Newgrange is a prehistoric monument in County Meath, Ireland, located about one kilometre north of the River Boyne. It was built during the Neolithic period around 3000 BC to 2500 BC, making it older than Stonehenge and the Egyptian pyramids. The site consists of a large circular mound with a stone passageway and interior chambers. The mound has a retaining wall at the front and is ringed by engraved kerbstones. There is no agreement about what the site was used for, but it has been speculated that it had religious significance – it is aligned with the rising sun and its light floods the chamber on the winter solstice. It is the most famous monument within the Neolithic Bru na Boinne complex, alongside the similar passage tomb mounds of Knowth and Dowth, and as such is a part of the Brú na Bóinne UNESCO World Heritage Site. Newgrange also shares many similarities with other Neolithic constructions in Western Europe, such as Maeshowe in Orkney, Scotland and the Bryn Celli Ddu in Wales.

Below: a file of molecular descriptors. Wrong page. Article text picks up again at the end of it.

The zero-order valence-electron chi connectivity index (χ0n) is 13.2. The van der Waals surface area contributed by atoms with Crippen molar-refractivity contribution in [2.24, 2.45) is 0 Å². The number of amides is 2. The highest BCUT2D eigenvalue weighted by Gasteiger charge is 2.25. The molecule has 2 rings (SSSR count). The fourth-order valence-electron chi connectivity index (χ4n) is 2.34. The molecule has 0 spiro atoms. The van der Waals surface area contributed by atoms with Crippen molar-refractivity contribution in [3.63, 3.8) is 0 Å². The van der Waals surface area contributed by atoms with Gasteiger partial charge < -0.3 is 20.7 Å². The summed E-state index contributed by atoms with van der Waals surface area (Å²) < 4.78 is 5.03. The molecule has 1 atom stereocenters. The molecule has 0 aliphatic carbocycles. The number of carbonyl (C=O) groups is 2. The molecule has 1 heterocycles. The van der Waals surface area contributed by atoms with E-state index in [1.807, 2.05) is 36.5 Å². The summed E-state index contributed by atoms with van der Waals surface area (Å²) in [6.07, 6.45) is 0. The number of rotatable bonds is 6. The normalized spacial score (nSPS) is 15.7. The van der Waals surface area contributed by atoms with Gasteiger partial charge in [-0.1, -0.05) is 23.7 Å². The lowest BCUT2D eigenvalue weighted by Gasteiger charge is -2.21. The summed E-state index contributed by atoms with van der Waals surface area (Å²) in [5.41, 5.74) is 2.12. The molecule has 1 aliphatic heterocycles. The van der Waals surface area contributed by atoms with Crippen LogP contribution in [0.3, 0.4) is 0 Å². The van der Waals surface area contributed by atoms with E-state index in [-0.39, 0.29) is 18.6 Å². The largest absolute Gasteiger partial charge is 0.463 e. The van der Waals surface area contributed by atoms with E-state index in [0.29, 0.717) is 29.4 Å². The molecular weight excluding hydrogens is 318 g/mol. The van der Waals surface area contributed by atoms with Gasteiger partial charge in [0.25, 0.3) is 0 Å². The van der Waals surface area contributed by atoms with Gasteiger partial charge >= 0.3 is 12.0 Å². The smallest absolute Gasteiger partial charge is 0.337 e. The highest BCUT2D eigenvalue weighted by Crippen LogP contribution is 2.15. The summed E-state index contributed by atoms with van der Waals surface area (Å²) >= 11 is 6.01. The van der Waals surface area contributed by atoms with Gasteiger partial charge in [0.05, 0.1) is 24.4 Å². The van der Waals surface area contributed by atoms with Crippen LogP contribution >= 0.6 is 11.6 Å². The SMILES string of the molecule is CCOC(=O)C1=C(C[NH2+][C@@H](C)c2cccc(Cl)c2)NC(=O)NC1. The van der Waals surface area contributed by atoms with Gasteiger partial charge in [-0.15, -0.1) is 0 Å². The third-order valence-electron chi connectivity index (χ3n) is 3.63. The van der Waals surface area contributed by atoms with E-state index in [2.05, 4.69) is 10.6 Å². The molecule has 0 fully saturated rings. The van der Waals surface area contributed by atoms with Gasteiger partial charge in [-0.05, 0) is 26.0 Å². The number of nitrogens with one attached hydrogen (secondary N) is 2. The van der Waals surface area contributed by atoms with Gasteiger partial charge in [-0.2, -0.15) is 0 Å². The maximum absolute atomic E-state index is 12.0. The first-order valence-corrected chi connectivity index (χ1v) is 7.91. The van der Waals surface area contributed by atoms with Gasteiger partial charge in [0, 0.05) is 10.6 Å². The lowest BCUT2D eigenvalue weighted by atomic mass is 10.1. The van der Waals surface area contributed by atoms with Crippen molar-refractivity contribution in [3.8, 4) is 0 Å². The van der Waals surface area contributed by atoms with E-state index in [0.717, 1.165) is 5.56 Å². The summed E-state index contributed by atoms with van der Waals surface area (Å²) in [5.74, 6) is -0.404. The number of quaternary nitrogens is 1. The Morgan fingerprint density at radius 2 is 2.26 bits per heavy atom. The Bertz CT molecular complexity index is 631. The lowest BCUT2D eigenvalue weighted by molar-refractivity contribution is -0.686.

After its initial use, Newgrange was sealed for several millennia, although it remained storied in Irish mythology and folklore. Antiquarians first began its study in the 17th century, and archaeological excavations took place at the site in the years that followed. Archaeologist Michael J. O'Kelly led the most extensive of these and reconstructed the front of the site in the 1970s. Newgrange today is a popular tourist site and, according to the archaeologist Colin Renfrew, is "unhesitatingly regarded by the prehistorian as the great national monument of Ireland" and as one of the most important megalithic structures in Europe.